Ceramics, Cuisine and Culture: The archaeology and science of kitchen pottery in the ancient mediterranean world
Michela Spataro, Alexandra Villing
Oxbow Books, Oct 31, 2015 - History - 304 pages
The 23 papers presented here are the product of the interdisciplinary exchange of ideas and approaches to the study of kitchen pottery between archaeologists, material scientists, historians and ethnoarchaeologists. They aim to set a vital but long-neglected category of evidence in its wider social, political and economic contexts. Structured around main themes concerning technical aspects of pottery production; cooking as socioeconomic practice; and changing tastes, culinary identities and cross-cultural encounters, a range of social economic and technological models are discussed on the basis of insights gained from the study of kitchen pottery production, use and evolution. Much discussion and work in the last decade has focussed on technical and social aspects of coarse ware and in particular kitchen ware. The chapters in this volume contribute to this debate, moving kitchen pottery beyond the Binfordian technomic category and embracing a wider view, linking processualism, ceramic-ecology, behavioral schools, and ethnoarchaeology to research on historical developments and cultural transformations covering a broad geographical area of the Mediterranean region and spanning a long chronological sequence.
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technical choices between tradition and innovation
kitchen wares in the Berbati valley Greece
tradition and innovation in Bronze Age cooking pots from Akrotiri Thera
computer models and simulations of heat transfer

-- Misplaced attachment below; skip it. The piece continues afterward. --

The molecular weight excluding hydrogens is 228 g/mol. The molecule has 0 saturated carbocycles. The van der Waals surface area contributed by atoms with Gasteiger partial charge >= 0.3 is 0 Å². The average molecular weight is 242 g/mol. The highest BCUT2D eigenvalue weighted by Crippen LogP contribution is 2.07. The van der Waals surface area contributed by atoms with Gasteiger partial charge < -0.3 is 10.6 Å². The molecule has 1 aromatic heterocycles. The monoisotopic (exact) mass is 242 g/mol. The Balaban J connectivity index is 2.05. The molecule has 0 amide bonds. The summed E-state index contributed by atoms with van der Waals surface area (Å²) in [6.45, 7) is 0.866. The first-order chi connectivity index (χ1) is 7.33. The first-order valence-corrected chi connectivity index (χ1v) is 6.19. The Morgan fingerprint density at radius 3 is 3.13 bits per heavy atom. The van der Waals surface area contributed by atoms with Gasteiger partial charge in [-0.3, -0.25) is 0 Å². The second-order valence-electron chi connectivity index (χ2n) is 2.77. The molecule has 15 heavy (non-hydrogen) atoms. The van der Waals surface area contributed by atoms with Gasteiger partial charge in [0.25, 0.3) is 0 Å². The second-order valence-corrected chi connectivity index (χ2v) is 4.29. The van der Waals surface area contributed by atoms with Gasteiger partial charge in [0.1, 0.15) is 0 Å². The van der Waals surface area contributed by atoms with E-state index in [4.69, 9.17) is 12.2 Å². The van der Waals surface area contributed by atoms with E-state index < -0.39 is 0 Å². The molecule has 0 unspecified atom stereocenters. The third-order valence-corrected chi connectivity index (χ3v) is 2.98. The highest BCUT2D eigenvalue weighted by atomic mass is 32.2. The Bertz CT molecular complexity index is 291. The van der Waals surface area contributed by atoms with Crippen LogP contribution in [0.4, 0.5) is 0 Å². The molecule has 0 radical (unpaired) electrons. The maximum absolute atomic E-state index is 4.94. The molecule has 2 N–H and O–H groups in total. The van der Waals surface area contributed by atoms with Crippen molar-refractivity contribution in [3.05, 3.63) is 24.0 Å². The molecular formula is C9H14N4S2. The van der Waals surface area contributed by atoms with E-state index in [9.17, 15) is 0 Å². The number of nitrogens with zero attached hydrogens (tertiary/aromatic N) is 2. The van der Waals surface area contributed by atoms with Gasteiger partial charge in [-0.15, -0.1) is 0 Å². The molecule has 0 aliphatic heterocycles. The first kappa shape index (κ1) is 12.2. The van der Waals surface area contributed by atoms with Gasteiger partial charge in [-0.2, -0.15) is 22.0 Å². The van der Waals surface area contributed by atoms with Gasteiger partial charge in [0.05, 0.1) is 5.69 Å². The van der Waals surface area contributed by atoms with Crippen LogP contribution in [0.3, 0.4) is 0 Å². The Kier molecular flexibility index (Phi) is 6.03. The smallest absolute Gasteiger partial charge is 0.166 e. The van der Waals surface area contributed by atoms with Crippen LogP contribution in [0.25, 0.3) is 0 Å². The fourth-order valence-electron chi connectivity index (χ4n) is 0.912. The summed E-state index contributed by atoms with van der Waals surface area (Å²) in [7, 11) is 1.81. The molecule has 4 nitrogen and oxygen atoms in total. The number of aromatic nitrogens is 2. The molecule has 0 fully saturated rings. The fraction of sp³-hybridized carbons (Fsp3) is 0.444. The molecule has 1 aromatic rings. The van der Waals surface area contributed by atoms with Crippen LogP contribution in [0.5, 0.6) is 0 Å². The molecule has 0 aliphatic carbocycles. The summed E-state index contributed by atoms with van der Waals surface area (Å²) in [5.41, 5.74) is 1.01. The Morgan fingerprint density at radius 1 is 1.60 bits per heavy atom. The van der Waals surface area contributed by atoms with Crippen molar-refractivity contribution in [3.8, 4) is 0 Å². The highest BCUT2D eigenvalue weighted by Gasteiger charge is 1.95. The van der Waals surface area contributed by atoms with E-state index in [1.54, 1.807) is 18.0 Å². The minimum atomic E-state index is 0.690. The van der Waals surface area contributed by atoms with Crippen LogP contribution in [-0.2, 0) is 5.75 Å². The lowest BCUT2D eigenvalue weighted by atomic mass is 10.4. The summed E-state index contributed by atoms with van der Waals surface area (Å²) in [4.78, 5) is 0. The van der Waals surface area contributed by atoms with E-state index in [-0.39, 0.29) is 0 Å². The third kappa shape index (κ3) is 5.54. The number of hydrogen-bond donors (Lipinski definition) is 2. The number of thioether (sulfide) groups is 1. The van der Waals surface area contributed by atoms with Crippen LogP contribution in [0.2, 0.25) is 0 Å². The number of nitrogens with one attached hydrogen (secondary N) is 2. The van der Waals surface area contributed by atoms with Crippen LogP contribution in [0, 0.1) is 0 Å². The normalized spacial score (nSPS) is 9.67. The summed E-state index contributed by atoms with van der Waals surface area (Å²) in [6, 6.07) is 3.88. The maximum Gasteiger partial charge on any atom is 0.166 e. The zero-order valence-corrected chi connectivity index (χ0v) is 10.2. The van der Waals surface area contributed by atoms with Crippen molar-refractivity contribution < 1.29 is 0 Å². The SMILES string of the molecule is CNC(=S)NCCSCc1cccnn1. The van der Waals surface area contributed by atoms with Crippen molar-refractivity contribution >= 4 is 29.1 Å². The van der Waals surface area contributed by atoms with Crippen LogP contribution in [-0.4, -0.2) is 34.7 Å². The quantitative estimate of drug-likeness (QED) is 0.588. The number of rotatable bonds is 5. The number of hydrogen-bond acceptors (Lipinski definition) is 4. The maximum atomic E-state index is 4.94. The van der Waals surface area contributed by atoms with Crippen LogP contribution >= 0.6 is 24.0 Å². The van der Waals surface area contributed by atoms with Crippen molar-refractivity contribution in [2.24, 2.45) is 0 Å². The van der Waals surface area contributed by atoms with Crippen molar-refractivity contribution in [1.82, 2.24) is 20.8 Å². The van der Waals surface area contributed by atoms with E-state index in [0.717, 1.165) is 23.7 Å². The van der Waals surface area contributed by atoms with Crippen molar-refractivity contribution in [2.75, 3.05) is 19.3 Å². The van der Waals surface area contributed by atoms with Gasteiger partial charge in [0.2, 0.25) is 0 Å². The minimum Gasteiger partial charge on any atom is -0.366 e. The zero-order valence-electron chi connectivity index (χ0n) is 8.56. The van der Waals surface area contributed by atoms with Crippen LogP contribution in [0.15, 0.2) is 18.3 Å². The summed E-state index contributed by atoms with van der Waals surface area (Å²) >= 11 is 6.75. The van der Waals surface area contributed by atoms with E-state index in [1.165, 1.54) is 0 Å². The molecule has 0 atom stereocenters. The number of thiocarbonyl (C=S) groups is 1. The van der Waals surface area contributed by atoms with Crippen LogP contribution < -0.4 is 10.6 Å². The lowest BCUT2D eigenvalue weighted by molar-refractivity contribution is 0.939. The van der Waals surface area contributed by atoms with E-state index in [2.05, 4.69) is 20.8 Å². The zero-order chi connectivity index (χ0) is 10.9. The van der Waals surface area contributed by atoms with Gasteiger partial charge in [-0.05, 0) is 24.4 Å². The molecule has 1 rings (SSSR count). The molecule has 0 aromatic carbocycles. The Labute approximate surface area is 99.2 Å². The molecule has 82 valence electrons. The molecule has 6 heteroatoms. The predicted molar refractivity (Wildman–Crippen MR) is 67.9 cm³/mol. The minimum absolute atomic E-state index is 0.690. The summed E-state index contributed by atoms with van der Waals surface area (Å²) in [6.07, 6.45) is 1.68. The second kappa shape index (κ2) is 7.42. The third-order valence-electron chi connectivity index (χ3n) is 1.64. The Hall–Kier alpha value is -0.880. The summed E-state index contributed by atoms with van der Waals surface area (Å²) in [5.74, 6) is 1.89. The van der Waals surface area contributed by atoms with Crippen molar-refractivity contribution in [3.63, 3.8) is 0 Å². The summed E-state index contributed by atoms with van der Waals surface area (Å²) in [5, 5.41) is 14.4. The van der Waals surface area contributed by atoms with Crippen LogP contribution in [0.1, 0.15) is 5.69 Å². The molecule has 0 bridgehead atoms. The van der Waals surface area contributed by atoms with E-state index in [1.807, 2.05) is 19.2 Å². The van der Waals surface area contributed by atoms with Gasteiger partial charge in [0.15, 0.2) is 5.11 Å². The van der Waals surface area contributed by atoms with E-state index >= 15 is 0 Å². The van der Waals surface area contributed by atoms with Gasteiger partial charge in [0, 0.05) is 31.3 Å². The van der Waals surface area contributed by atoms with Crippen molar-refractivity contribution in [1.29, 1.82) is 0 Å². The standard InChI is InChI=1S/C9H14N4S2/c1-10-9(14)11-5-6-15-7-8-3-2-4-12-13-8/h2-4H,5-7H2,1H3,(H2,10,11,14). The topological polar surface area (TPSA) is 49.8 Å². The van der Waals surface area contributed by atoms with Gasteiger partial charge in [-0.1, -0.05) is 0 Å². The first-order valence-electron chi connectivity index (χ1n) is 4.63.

5 A contextual ethnography of cooking vessel production at P̣rtol Mallorca Balearic islands
an important centre of production of cooking pottery from the prehistoric to the historic era
artefact variability technological choiceand practice
cooking stands as evidence for change
a cultural and social marker of Romanised society?
III New pots new recipes? Changing tastes culinary identities and crosscultural encounters
16 The Athenian kitchen from the Early Iron Age to the Hellenistic period
17 Mediterraneantype cooking ware in indigenous contexts during the Iron Age in southern Gaul6th3rd centuries BC
18 Forms of adoption adaptation and resistance in the cooking ware repertoire of Lucania South Italy8th3rd centuries BC
cuisine in Roman Tuscany the example of Il Monte
the Castro do Vieito case study
understanding cooking as socioeconomic practice
9 From cooking pots to cuisine Limitations and perspectives of a ceramicbased approach
an experimental approachto understanding the possibilities and probabilities of using ancient cooking pots
the use of chromatographic and mass spectrometric techniques forreconstructing the role of kitchen and other domestic vessels in Roman antiquity
12 Cooking pots in ancient and Late Antique cookbooks
first steps towards the correlation of the evidence for food preparationand consumption in ancient Laconia
Other editions - View all
Ceramics, Cuisine and Culture: The Archaeology and Science of Kitchen ...
Michela Spataro,Alexandra Villing
No preview available - 2015
3rd century BC 5th century BC Aegean Aegina Aeginetan cooking ware Akrotiri amphorae analysis ancient Antiquity Apicius Archaeometry Archaic assemblage Athenian Agora Athens Boileau and Whitley British School caccabus ceramic chytra Classical clay coarse ware Coldstream consumption contexts Cooking jug cooking pots cooking stands cooking vessels cooking ware Crete cuisine culinary cultural Cycladic Cyprus deposits dormouse Early Egyptian Etruscan Evershed evidence example Excavations Fabric Group fatty acids fire food preparation forms function Geraki Greece Greek cooking heat Hellenistic imported indigenous Iron Age island jars Kilikoglou kitchen pottery kitchen ware Klebinder-Gauss Knossos Laconia Late Bronze Age material Mediterranean Metaponto Minoan Oxford patina period phyllite pithoi P̣rtol pottery pottery production practices recipes region repertoire residues Roman Rotroff Scheffer School at Athens settlement shape sherds Siphnian Siphnos Skibo social suggest technological temperature thermal conductivity thermal shock tradition tripod cooking pots volume Workshop